The law, justice and national development (3)
Continued from yesterday
THE courts in a democracy are supposed to ensure and maintain the rule of the law. The rule of law is today universally recognised to be reflected in, among other elements, the supremacy of the law, in the respect for fundamental human rights, in the equality of all persons before the law, in the observance of due process, and in the separation of powers and the checks and balances therein.
Where they function optimally in administering the rule of law and dispensing justice promptly and impartially, courts are recognised as the bulwark of democracy and the last hope of the common man.
The confidence the people repose on the judges is what constitutes the foundation of the court system. It is a tragic situation when judges are suspected of being corrupt or partial. The seed of social disorder is sown when judges yield moral authority to political influence, allowing themselves to be swayed from the path of truth and justice.
Justice Oputa says in the same paper quoted above that “in the corridors of justice, there should be no sirens of wealth, power and influence, for the law is no respecter of persons, wealth, position or influence.” Elsewhere, the revered Justice says:
Money, they say, is the root of all evil. The bench is definitely not the place to make money.
A corrupt judge is, thus, a great vermin, the greatest curse ever to afflict any nation. The passing away of a great advocate does not pose such public danger as the appearance of a corrupt and/or weak judge on the bench for, in the latter instance, the public interest is bound to suffer, and justice… is thus depreciated and mocked and debased. It is far better to have an intellectually average, but honest judge, than a legal genius who is a rogue. Nothing is as hateful as venal justice, justice that is auctioned, justice that goes to the highest bidder. (JUSTICE CHUKWUDIFU OPUTA, Judicial Services Commission, Nigeria, 1985).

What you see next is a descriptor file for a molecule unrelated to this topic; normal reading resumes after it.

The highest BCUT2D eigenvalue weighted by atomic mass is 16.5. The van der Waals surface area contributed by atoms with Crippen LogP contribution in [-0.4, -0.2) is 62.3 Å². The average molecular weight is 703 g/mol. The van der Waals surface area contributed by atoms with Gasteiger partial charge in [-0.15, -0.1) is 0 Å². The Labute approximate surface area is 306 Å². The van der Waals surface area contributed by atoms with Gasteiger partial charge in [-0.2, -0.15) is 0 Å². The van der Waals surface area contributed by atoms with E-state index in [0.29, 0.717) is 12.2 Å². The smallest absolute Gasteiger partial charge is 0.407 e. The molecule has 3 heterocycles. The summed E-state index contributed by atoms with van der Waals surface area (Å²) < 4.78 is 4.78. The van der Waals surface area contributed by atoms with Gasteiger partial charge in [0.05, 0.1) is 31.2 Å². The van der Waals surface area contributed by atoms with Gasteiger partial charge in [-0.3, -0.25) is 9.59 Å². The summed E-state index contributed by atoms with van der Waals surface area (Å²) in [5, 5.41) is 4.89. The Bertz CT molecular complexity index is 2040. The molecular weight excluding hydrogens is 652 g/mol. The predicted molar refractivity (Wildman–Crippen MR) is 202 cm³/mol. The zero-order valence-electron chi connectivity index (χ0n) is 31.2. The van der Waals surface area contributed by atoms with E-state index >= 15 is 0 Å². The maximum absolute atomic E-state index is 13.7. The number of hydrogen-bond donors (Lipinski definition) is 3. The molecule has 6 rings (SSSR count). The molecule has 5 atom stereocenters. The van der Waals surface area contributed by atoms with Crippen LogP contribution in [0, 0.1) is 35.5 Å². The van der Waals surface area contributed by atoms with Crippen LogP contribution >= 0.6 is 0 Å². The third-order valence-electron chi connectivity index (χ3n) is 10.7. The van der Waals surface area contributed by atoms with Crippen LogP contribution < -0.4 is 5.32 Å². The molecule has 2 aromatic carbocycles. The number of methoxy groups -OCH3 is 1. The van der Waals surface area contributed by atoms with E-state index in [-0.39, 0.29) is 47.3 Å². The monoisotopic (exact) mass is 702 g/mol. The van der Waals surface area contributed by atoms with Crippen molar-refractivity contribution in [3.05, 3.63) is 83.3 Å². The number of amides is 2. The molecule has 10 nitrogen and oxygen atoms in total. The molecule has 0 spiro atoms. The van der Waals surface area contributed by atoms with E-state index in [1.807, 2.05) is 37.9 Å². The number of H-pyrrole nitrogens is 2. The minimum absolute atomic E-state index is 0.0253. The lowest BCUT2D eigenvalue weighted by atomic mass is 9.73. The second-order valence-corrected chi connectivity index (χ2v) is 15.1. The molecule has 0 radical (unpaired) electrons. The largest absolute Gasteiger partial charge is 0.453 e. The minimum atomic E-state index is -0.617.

The legal profession has faced several challenges in these climes, navigating through the waters of colonial administration, then across the treacherous terrain of military dictatorship, and now over the bumpy alleys of an infantile democracy. We have a long way to go. Nigeria remains very far away from attaining the kind of justice that would facilitate any quality of national development.
Much like what we witness in the fragile states of Zimbabwe, Somalia, South Sudan and Libya, life today in Nigeria is not very far away from the Hobbesian state of nature: short, nasty and brutish. The confidence of the Nigerian people in the legal system and judicial processes has continued to wane.
No wonder they now and again resort to self-help, taking the law into their hands, by way of mob justice or extra-judicial executions. Lawyers and judges are perceived as belonging to the dominant class who do not care about the plight of the poor. This unfortunate impression must change as a matter of urgency.
Members of this exalted Body for whom the legal profession is not just another gateway to wealth and prestige, but who have a genuine commitment to the common good, have work to do. Members of the Nigerian Bar Association for whom the law profession is the expression of an all-consuming passion for the justice that makes for peace, must today take responsibility for the future of our country and stretch hands of fellowship to network with other professionals in our society with whom they share a common belief in the cause-and-effect relationship between justice and wholesome development.
Lawyers and Judges in our society can, and must summon the political will to pursue with unrelenting tenacity and dogged determination the urgent task of consolidating the gains of our fragile democracy, through a series of legal advocacy mechanisms, as well as a deliberate regime of judicial activism.
• Rev. Fr. George EHUSANI Executive Director, Lux Terra Leadership Foundation, delivered this paper, The Role Of Law In The Promotion Of Justice And National Development at the 2015 Conference of the Nigerian Bar Association, at the International Conference Centre, Abuja, on August 24, 2015.
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